Merch Is an Apostle of the Apocalypse

Yes, clearly the path forward for publishing is to emulate the Hollywood blockbuster model more than ever by trying to merchandise the fuck out of your “properties.” Because we all know that reading and publishing are about getting the little ‘uns hooked on a suite of brand identites that can be monitized across a range of complementary products and platforms well into young adulthood.

Tom Weldon isn’t bullish on publishing. He’s bullish on conglomerated, globalized retailing in which the key piece of intellectual property just happens to come from someone who wrote a book.

But it also means thinking beyond the book: “We might tell our stories many different ways, whether that is books or ebooks, or apps, or toys, or clothes. We are developing a much broader range of intellectual property and exploiting it.”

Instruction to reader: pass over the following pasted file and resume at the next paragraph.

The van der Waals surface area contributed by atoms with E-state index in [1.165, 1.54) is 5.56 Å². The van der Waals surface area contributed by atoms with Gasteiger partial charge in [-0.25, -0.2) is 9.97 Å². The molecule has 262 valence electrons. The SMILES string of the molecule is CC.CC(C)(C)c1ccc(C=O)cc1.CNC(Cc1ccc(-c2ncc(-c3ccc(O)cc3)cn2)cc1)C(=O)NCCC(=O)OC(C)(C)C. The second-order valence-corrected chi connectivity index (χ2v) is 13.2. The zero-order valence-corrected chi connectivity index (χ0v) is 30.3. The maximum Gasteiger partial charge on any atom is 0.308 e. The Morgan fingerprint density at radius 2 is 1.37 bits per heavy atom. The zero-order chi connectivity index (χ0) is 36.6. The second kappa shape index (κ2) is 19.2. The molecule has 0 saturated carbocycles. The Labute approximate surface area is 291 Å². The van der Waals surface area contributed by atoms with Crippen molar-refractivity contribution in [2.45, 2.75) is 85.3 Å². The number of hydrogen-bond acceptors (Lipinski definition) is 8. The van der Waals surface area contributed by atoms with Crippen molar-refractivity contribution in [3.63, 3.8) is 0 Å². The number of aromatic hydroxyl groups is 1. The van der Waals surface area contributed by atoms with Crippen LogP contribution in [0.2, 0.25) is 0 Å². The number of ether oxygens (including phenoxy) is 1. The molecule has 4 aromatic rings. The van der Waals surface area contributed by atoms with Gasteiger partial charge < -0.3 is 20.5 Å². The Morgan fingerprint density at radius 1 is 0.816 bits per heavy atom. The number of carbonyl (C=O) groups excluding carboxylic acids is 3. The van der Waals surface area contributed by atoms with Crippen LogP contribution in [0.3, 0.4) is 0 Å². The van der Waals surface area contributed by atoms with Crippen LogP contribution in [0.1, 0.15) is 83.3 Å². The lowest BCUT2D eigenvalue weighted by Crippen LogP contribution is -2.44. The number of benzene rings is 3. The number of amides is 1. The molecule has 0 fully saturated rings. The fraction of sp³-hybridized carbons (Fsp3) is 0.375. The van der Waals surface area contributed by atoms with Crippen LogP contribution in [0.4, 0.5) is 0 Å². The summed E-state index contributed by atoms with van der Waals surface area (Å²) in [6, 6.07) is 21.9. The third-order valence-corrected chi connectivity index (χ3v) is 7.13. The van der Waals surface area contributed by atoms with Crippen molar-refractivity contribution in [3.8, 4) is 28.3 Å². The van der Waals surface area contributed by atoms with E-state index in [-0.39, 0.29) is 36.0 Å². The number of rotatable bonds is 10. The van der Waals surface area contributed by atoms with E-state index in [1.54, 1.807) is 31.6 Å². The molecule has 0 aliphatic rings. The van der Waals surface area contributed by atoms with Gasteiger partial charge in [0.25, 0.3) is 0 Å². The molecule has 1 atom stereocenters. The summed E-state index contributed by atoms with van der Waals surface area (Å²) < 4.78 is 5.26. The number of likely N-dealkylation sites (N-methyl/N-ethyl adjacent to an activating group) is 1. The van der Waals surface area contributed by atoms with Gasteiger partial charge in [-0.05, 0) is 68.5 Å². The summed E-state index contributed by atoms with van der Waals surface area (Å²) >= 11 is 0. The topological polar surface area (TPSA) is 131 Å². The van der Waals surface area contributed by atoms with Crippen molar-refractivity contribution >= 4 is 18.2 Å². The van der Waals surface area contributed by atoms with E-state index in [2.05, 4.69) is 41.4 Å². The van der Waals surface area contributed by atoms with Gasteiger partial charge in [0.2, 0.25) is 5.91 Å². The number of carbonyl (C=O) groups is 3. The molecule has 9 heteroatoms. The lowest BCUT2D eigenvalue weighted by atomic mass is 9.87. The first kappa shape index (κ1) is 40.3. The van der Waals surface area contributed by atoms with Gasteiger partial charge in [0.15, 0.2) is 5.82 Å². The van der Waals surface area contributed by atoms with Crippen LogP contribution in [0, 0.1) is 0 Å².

Weldon says publishers are becoming more like broadcasters, but he could have said impresarios. Caitlin Moran, columnist and author of a very modern feminist manifesto, How To Be A Woman, is going on tour: the publisher sold more than 10,000 tickets for her nine events in three days. Although he stresses he is not becoming a retailer, Penguin Random House is going into “merchandise and branding like never before”.

These developments are most evident in children’s publishing, where much-loved characters, such as Peter Rabbit, the Snowman, and Topsy and Tim, are being made to work much harder. The company has spent almost £10m creating a Peter Rabbit animated series, which it has exported to 15 countries with a wide-range of merchandise tie-ins. In Japan, where Peter Rabbit is a hit among women aged 20 to 40, the radish-stealing rabbit is helping to sell Toyota’s latest family hybrid and adorns Mitsubishi Bank’s cash machines. In the children’s market, Weldon says, animation and products keep children engaged with the printed page when apps, videos and games are vying for their free time. Only a company with Penguin Random House’s heft can move into these areas on such a scale, he says: “Our size gives us an advantage.”

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